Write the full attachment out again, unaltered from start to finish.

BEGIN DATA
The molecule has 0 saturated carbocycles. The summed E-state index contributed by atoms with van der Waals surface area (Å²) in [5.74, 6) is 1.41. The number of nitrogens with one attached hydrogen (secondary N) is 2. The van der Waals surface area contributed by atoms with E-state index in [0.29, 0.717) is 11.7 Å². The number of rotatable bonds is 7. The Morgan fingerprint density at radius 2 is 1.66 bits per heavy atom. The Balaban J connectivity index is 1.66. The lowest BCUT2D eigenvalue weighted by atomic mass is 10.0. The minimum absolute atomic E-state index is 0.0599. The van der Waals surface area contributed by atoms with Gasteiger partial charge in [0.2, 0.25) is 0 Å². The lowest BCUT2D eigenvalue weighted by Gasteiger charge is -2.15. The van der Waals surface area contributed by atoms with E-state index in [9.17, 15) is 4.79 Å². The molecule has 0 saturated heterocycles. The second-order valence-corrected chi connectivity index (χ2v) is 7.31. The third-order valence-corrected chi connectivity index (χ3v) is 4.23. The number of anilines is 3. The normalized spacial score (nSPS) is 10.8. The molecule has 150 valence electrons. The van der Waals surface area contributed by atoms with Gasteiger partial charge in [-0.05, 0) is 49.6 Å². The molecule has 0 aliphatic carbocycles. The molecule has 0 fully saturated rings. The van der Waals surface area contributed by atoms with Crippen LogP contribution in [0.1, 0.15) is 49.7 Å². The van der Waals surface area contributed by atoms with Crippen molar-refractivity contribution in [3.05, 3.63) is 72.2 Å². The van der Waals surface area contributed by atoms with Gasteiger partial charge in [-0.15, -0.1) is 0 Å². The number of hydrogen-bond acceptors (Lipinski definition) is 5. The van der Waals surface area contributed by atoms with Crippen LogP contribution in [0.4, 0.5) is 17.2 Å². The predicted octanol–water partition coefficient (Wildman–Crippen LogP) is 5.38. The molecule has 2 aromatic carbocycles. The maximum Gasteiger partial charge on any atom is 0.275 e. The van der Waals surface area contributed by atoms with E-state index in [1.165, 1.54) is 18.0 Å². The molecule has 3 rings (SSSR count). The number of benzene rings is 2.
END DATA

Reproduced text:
The molecule has 0 saturated carbocycles. The summed E-state index contributed by atoms with van der Waals surface area (Å²) in [5.74, 6) is 1.41. The number of nitrogens with one attached hydrogen (secondary N) is 2. The van der Waals surface area contributed by atoms with E-state index in [0.29, 0.717) is 11.7 Å². The number of rotatable bonds is 7. The Morgan fingerprint density at radius 2 is 1.66 bits per heavy atom. The Balaban J connectivity index is 1.66. The lowest BCUT2D eigenvalue weighted by atomic mass is 10.0. The minimum absolute atomic E-state index is 0.0599. The van der Waals surface area contributed by atoms with Gasteiger partial charge in [0.2, 0.25) is 0 Å². The lowest BCUT2D eigenvalue weighted by Gasteiger charge is -2.15. The van der Waals surface area contributed by atoms with E-state index in [9.17, 15) is 4.79 Å². The molecule has 0 saturated heterocycles. The second-order valence-corrected chi connectivity index (χ2v) is 7.31. The third-order valence-corrected chi connectivity index (χ3v) is 4.23. The number of anilines is 3. The normalized spacial score (nSPS) is 10.8. The molecule has 150 valence electrons. The van der Waals surface area contributed by atoms with Gasteiger partial charge in [-0.05, 0) is 49.6 Å². The molecule has 0 aliphatic carbocycles. The molecule has 0 fully saturated rings. The van der Waals surface area contributed by atoms with Crippen LogP contribution in [0.1, 0.15) is 49.7 Å². The van der Waals surface area contributed by atoms with Crippen molar-refractivity contribution in [3.05, 3.63) is 72.2 Å². The van der Waals surface area contributed by atoms with Gasteiger partial charge in [-0.15, -0.1) is 0 Å². The number of hydrogen-bond acceptors (Lipinski definition) is 5. The van der Waals surface area contributed by atoms with Crippen LogP contribution in [0.4, 0.5) is 17.2 Å². The predicted octanol–water partition coefficient (Wildman–Crippen LogP) is 5.38. The molecule has 2 aromatic carbocycles. The maximum Gasteiger partial charge on any atom is 0.275 e. The van der Waals surface area contributed by atoms with E-state index in [1.165, 1.54) is 18.0 Å². The molecule has 3 rings (SSSR count). The number of benzene rings is 2.